Natural Gas Weekly Update - Printer-Friendly Version
Natural Gas Weekly Update Text
Released: January 21, 2010 at 2:00 P.M.
Next Release: Thursday, January 28, 2010
Overview (For the Week Ending Wednesday, January 20, 2010)

  • A reprieve from the extreme cold in much of the country during this report week limited space-heating demand, resulting in price declines. The biggest decreases occurred in the Northeast. During the report week (January 13-20), the Henry Hub spot price decreased $0.07 to $5.54 per million Btu (MMBtu).

  • At the New York Mercantile Exchange (NYMEX), futures prices also decreased. The futures contract for February delivery decreased by $0.24 on the week to $5.496 per MMBtu.

  • As of Friday, January 15, working gas in underground storage was 2,607 billion cubic feet (Bcf), which is 0.2 percent below the 5-year (2005-2009) average.

  • The price of West Texas Intermediate (WTI) crude oil decreased on the week by $2.24 to $77.42 per barrel, or $13.35 per MMBtu, the lowest price for WTI crude oil in 4 weeks.

NYMEX Natural Gas Futures Near-Month Contract Settlement Price, West Texas Intermediate Crude Oil Spot Price, and Henry Hub Natural Gas Spot Price Graph

More Summary Data

As the extreme cold left much of the lower 48 States this week, natural gas demand for space heating and as a fuel for electric power plants fell precipitously. Compared with the prior report week, U.S. natural gas average daily demand decreased about 25 percent from 106 Bcf to 79 Bcf, according to Bentek Energy LLC. Combined demand in the residential and commercial sectors decreased 27 percent to 41 Bcf per day. Lower demand led to widespread declines in prices that were generally less than 5 percent. The Henry Hub price decreased on the week by $0.07 per MMBtu, or 1 percent, while prices at other markets in the Gulf of Mexico Producing region decreased as much as 3 percent. The spot price for natural gas in Florida finished trading yesterday at $5.79 per MMBtu following a decline of $0.99 per MMBtu on the week, providing an exception to the somewhat modest price decreases elsewhere in the lower 48 States. The sustained cold in December and early January has raised prices significantly in the last 6 weeks. Wednesday’s Henry Hub price of $5.54 per MMBtu was 29 percent higher than the price of $4.30 per MMBtu on December 1.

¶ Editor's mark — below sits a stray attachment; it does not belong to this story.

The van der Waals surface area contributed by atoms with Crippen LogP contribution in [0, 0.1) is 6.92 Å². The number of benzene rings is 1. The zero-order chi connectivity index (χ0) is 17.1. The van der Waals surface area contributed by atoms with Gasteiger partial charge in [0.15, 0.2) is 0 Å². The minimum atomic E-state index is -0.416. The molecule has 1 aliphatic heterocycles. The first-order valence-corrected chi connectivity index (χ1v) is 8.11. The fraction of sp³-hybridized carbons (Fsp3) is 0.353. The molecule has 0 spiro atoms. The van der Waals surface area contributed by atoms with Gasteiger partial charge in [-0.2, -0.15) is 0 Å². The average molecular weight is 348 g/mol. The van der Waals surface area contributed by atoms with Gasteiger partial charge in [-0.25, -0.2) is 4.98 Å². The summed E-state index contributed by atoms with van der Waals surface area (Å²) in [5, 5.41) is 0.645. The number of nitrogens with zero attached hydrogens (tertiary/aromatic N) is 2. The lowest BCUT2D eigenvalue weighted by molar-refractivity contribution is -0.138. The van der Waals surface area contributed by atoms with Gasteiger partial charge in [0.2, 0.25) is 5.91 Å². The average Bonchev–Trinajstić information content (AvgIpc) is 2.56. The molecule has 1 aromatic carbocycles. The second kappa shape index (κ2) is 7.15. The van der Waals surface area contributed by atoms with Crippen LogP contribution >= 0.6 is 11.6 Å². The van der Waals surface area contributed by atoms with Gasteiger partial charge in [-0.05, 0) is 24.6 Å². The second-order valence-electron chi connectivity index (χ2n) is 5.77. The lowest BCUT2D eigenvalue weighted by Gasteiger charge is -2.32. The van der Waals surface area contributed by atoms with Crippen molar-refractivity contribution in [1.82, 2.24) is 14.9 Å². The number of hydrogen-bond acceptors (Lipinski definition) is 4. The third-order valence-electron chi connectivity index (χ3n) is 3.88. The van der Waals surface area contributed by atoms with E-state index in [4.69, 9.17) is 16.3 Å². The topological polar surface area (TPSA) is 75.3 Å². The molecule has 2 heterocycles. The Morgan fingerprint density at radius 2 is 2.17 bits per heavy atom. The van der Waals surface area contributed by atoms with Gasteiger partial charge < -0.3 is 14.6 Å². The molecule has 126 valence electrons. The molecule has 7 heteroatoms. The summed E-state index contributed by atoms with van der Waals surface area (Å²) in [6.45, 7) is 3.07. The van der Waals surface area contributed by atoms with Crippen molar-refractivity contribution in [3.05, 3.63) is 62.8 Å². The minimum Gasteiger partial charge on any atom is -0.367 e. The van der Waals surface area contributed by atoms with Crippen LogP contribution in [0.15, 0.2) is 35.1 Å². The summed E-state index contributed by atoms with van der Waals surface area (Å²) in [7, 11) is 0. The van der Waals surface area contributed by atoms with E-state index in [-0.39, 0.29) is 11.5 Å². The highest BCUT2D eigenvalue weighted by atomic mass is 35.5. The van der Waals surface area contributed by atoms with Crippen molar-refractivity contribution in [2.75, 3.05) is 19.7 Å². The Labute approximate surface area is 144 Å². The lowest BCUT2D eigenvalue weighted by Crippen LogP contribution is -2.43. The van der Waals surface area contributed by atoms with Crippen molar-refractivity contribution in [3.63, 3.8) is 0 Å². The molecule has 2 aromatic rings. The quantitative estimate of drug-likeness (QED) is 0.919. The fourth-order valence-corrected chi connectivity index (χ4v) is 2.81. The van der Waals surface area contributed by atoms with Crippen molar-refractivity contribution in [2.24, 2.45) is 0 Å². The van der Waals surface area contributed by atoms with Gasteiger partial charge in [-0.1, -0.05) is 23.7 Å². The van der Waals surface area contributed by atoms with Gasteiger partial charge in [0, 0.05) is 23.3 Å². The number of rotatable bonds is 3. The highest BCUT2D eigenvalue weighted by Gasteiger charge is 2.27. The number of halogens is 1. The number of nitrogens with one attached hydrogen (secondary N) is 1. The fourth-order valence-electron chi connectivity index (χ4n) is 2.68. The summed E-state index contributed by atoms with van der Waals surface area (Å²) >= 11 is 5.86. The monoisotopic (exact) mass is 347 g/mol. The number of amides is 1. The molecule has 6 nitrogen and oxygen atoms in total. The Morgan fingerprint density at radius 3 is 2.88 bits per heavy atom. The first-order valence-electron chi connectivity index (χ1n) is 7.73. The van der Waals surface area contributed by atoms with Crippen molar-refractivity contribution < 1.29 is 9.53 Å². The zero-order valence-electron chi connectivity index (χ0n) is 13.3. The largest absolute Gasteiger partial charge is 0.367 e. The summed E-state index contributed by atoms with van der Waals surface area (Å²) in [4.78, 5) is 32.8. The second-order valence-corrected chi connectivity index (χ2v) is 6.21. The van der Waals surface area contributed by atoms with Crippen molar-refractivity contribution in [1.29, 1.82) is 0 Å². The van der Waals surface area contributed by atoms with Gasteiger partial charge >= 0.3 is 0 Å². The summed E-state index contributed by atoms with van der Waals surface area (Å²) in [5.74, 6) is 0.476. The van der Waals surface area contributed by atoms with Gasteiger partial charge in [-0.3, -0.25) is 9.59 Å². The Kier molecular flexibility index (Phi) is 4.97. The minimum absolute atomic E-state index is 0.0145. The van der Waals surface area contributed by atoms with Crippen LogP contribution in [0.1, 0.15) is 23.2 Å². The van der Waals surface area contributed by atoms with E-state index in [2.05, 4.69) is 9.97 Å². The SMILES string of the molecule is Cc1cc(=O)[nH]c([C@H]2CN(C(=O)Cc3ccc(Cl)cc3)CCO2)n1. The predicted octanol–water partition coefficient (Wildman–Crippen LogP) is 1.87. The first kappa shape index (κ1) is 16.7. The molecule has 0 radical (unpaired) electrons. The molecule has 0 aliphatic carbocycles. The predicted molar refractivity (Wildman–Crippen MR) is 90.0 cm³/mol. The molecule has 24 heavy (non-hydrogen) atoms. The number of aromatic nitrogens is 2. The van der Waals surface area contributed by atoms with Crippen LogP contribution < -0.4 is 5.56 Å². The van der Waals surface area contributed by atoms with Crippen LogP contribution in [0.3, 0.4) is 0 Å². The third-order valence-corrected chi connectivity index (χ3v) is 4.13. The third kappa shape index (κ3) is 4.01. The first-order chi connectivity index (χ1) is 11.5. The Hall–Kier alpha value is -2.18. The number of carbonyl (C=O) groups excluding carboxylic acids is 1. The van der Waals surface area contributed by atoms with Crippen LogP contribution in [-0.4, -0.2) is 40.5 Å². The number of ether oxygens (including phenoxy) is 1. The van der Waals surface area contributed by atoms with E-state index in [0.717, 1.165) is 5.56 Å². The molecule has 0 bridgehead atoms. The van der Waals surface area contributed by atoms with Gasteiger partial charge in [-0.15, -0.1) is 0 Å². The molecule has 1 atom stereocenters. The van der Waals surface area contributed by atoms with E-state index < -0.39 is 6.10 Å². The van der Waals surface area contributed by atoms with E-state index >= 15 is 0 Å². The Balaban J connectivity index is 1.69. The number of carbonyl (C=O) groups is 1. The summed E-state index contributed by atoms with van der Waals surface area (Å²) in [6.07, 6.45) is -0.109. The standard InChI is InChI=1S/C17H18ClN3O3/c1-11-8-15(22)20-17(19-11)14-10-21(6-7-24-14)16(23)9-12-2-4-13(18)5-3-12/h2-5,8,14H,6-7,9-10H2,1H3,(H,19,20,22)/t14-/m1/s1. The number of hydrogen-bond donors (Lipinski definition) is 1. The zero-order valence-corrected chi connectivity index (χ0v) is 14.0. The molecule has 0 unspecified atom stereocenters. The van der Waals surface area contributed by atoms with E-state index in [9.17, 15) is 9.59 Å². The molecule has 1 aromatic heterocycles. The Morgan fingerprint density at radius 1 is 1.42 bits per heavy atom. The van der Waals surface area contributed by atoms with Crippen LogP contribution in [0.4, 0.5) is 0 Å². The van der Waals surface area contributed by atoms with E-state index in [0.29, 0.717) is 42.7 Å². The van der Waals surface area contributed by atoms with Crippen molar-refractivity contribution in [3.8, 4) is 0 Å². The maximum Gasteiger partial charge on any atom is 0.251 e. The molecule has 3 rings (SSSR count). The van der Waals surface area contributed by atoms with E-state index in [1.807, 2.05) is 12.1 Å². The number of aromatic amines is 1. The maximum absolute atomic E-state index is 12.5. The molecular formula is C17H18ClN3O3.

Prices in the Northeast were the highest in the country, with prices at a number of markets in the region still above $6 per MMBtu. Nonetheless, several market centers in the Northeast region posted declines of close to $0.30 per MMBtu, or more than 4 percent on the week. For delivery in Zone 6 (New York) off Transcontinental Gas Pipe Line, the price yesterday (January 20) averaged $6.11 per MMBtu, which was $0.28 less than the price the previous Wednesday. During the report week, the Transco Zone 6 price was, on average, about $0.63 per MMBtu higher than the Henry Hub’s, a significant decrease from the prior week’s average differential of $3.33 per MMBtu. The closely-watched difference in the Northeast price over Gulf of Mexico regional prices tends to fluctuate severely during the winter. Interstate pipelines have limited flexibility to transport non-firm supplies between the two markets because of colder weather and the associated increase in space-heating demand in the Northeast, causing differences in local supply and demand conditions to develop. The lower premium during this report week was the result of temperatures in the Northeast rising to above-normal levels, limiting heating demand and allowing greater flexibility on the region’s transportation system.